Two members of the DU’s Executive Council have written to the university Vice Chancellor Yogesh Singh urging him to make amendments in the structure of the new curriculum which, they claimed, may dilute academic rigour.”
The new curriculum will be implemented from the academic year 2022-23. The Delhi University’s Executive Council – the varsity’s top decision-making body — had in February approved an Undergraduate Curriculum Framework-2022, or, UGCF-2022, as formulated by a National Education Policy cell. A section of teachers have opposed the proposed structure of the UGCF. In a letter to the VC, two EC members – Seema Das and Rajpal Singh Pawar — argued that the UGCF has been haphazardly made by an extra-statutory body – NEP cell.
The University of Delhi has been a premier institution, widely acclaimed for a high standard of teaching, learning and research. However, based on New Education Policy (NEP) 2020, the Undergraduate Curriculum Framework (UGCF) 2022 has been haphazardly made by an extra-statutory body, ie NEP Cell leading to the dilution of academic rigour, the letter read.
The members said that the UGCF, as approved, stands to adversely affect the teacher-workload and academic rigour. They said that the new curriculum will lead to a massive displacement of teachers, especially of those employed on ad hoc basis. As per authentic information, the student-teacher ratio is being doubled in comparison to the present student-teacher ratio across subject/discipline by the UGC and hence, the University of Delhi. This will drastically reduce workload leading to massive displacement of teachers, especially those working in ad hoc capacity, read the letter.
The members also suggested that the DU’s recent directives that no ad hoc or guest teacher’s appointment will happen till every teacher takes 16 periods per week will lead to a situation based on drastically underestimating the importance of quality research which ignores the importance of research done by the faculty members. The members also said the total weightage of core papers to merely 45 and 50 per cent will reduce the workload. The total weightage of core papers in CBCS/LOCF (Choice Based Credit System/ Learning Outcome Based Curriculum Framework) is 70-75 per cent but in the current UGCF 2022, it is merely 45-50 per cent. This will reduce the workload, they said.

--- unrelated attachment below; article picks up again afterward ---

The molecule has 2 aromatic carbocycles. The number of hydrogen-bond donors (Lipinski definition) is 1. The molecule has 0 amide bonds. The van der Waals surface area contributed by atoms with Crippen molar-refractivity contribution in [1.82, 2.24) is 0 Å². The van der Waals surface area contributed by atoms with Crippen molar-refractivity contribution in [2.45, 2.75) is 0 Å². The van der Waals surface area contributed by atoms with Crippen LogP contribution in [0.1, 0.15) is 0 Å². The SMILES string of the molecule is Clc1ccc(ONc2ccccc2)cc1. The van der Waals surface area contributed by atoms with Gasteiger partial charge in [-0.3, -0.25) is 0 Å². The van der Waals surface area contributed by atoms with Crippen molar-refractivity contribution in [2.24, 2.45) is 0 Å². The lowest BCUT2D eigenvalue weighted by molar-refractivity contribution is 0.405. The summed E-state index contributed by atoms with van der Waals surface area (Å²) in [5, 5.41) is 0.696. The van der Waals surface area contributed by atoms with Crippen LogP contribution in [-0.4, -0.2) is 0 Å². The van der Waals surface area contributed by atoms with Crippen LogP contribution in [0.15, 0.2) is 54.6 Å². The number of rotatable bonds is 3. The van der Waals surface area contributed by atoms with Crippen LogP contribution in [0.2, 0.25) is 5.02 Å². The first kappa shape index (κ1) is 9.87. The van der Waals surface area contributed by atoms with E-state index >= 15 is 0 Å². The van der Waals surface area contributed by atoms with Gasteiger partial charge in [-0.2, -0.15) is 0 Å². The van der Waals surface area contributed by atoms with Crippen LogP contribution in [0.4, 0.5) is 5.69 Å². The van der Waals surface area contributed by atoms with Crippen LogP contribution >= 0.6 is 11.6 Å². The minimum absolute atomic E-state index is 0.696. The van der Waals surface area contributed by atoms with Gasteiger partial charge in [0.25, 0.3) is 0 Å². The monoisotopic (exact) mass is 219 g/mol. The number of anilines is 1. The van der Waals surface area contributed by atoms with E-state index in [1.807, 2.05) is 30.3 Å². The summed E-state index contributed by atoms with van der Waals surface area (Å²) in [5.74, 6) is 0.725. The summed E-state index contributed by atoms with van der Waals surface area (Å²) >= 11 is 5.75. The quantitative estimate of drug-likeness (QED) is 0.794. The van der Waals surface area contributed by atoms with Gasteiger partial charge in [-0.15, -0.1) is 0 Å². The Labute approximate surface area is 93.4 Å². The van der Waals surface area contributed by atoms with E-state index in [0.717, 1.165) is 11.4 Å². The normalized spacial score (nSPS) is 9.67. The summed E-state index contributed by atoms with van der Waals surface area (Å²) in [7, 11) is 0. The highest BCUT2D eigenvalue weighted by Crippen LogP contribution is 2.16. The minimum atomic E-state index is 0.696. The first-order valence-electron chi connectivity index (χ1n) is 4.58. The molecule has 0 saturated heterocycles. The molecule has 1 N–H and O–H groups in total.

The letter argued that the reduction of overall credit from 196 to 176 in four years and 148 to 132 in three years would lead to a significant decrease in the workload. The members also said that the NEP’s Multi Entry-Exit system (MEES) and Academic Bank of Credits (ABC) institutionalises a fluctuating workload and roster. The MEES, they claimed, will hamper the implementation of the constitutionally obligatory provisions of reservation for SC/ST/OBC/EWS in teaching jobs.” Removal of English as an option from AEC, or Ability Enhancement Courses, and as the compulsory language core in BA and BCom, will drastically reduce the workload of the English departments in colleges, they said.
“We request you (the VC) to consider and take into account the above-mentioned facts in the course of implementation of the UGCF and bring the required amendments without any further delay,” the members said.